JD Supra collects users' names, companies, titles, e-mail address and industry. JD Supra also tracks the pages that users visit, logs IP addresses and aggregates non-personally identifiable user data and browser type. This data is gathered using cookies and other technologies.

The information and data collected is used to authenticate users and to send notifications relating to the Service, including email alerts to which users have subscribed; to manage the Service and Website, to improve the Service and to customize the user's experience. This information is also provided to the authors of the content to give them insight into their readership and help them to improve their content, so that it is most useful for our users.

JD Supra does not sell, rent or otherwise provide your details to third parties, other than to the authors of the content on JD Supra.

If you prefer not to enable cookies, you may change your browser settings to disable cookies; however, please note that rejecting cookies while visiting the Website may result in certain parts of the Website not operating correctly or as efficiently as if cookies were allowed.

Email Choice/Opt-out

Users who opt in to receive emails may choose to no longer receive e-mail updates and newsletters by selecting the "opt-out of future email" option in the email they receive from JD Supra or in their JD Supra account management screen.

Security

JD Supra takes reasonable precautions to insure that user information is kept private. We restrict access to user information to those individuals who reasonably need access to perform their job functions, such as our third party email service, customer service personnel and technical staff. However, please note that no method of transmitting or storing data is completely secure and we cannot guarantee the security of user information. Unauthorized entry or use, hardware or software failure, and other factors may compromise the security of user information at any time.

If you have reason to believe that your interaction with us is no longer secure, you must immediately notify us of the problem by contacting us at info@jdsupra.com. In the unlikely event that we believe that the security of your user information in our possession or control may have been compromised, we may seek to notify you of that development and, if so, will endeavor to do so as promptly as practicable under the circumstances.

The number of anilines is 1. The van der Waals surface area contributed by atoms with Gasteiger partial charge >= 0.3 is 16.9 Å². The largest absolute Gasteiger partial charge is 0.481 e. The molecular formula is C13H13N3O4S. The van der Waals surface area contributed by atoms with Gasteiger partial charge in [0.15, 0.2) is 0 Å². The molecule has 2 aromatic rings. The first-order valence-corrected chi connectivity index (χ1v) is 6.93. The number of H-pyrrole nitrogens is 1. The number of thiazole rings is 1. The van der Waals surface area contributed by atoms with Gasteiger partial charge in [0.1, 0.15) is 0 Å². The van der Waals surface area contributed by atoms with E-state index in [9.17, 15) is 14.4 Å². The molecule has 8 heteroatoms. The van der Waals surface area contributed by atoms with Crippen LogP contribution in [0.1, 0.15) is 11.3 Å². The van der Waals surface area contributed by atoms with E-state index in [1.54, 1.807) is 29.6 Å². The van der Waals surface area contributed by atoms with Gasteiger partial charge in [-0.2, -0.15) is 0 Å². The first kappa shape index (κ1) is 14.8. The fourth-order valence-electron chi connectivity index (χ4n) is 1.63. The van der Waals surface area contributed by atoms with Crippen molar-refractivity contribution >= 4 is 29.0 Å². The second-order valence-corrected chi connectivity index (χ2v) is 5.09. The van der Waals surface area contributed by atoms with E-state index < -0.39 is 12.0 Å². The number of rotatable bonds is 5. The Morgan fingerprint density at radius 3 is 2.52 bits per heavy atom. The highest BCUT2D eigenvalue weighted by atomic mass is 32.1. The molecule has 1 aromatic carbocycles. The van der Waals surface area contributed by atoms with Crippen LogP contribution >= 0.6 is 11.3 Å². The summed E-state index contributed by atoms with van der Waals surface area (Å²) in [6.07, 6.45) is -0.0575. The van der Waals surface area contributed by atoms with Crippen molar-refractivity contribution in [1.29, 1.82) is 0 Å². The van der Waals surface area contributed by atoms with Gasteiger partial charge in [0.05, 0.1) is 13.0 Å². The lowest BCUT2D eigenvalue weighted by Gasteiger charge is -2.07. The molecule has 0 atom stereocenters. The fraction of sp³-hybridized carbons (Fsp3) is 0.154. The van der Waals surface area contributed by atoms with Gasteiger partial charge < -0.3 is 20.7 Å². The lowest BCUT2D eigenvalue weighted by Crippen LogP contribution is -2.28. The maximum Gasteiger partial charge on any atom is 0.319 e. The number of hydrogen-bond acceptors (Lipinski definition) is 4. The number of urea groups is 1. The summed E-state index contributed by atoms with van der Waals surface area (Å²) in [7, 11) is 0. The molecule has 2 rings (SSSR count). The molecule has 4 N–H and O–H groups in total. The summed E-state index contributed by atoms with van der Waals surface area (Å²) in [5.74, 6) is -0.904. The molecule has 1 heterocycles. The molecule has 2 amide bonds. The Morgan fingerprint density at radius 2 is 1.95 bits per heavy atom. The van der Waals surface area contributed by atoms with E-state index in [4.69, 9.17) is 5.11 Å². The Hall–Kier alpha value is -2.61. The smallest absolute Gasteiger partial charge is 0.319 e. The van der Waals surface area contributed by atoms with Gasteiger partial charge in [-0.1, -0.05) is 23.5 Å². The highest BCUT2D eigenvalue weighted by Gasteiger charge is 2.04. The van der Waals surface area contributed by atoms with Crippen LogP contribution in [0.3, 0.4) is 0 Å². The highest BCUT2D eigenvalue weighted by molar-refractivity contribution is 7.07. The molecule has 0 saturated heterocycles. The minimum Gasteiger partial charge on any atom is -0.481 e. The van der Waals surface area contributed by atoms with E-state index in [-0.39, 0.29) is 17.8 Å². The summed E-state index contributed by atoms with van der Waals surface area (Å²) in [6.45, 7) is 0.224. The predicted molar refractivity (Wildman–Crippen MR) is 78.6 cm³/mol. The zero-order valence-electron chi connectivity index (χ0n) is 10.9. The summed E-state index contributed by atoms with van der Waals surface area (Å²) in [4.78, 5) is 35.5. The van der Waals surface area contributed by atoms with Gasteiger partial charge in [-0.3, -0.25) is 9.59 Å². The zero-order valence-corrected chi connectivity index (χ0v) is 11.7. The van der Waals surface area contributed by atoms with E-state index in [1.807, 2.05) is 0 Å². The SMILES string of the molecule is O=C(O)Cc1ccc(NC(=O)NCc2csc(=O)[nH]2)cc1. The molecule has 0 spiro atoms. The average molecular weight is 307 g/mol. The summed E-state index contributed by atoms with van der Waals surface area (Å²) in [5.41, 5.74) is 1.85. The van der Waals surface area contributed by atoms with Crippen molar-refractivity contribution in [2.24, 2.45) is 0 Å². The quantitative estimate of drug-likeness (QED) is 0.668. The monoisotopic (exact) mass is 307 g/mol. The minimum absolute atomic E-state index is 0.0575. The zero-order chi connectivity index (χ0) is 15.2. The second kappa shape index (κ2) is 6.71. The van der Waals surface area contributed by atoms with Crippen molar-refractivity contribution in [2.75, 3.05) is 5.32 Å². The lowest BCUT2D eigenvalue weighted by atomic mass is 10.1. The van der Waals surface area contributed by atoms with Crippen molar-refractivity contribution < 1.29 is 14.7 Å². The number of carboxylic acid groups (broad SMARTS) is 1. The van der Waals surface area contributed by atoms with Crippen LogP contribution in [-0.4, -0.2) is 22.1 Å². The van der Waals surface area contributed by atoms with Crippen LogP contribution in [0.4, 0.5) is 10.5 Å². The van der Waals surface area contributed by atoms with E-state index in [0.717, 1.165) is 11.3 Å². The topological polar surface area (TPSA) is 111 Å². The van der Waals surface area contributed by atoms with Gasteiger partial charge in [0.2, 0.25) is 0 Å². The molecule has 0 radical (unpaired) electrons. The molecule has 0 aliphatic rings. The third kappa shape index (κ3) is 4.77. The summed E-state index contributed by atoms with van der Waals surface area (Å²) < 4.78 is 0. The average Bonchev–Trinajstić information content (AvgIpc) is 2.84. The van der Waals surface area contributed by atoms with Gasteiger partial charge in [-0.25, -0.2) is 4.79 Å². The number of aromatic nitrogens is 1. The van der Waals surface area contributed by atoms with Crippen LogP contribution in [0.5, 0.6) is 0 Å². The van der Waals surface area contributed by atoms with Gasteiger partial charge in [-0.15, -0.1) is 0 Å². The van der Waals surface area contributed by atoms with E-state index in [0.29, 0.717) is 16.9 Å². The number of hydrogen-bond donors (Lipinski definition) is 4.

Sharing and Disclosure of Information JD Supra Collects

Except as otherwise described in this privacy statement, JD Supra will not disclose personal information to any third party unless we believe that disclosure is necessary to: (1) comply with applicable laws; (2) respond to governmental inquiries or requests; (3) comply with valid legal process; (4) protect the rights, privacy, safety or property of JD Supra, users of the Service, Website visitors or the public; (5) permit us to pursue available remedies or limit the damages that we may sustain; and (6) enforce our Terms & Conditions of Use.

In the event there is a change in the corporate structure of JD Supra such as, but not limited to, merger, consolidation, sale, liquidation or transfer of substantial assets, JD Supra may, in its sole discretion, transfer, sell or assign information collected on and through the Service to one or more affiliated or unaffiliated third parties.

Links to Other Websites

This Website and the Service may contain links to other websites. The operator of such other websites may collect information about you, including through cookies or other technologies. If you are using the Service through the Website and link to another site, you will leave the Website and this Policy will not apply to your use of and activity on those other sites. We encourage you to read the legal notices posted on those sites, including their privacy policies. We shall have no responsibility or liability for your visitation to, and the data collection and use practices of, such other sites. This Policy applies solely to the information collected in connection with your use of this Website and does not apply to any practices conducted offline or in connection with any other websites.

Changes in Our Privacy Policy

We reserve the right to change this Policy at any time. Please refer to the date at the top of this page to determine when this Policy was last revised. Any changes to our privacy policy will become effective upon posting of the revised policy on the Website. By continuing to use the Service or Website following such changes, you will be deemed to have agreed to such changes. If you do not agree with the terms of this Policy, as it may be amended from time to time, in whole or part, please do not continue using the Service or the Website.

Contacting JD Supra

If you have any questions about this privacy statement, the practices of this site, your dealings with this Web site, or if you would like to change any of the information you have provided to us, please contact us at: info@jdsupra.com.

- hide
*With LinkedIn, you don't need to create a separate login to manage your free JD Supra account, and we can make suggestions based on your needs and interests. We will not post anything on LinkedIn in your name. Or, sign up using your email address.
Feedback? Tell us what you think of the new jdsupra.com!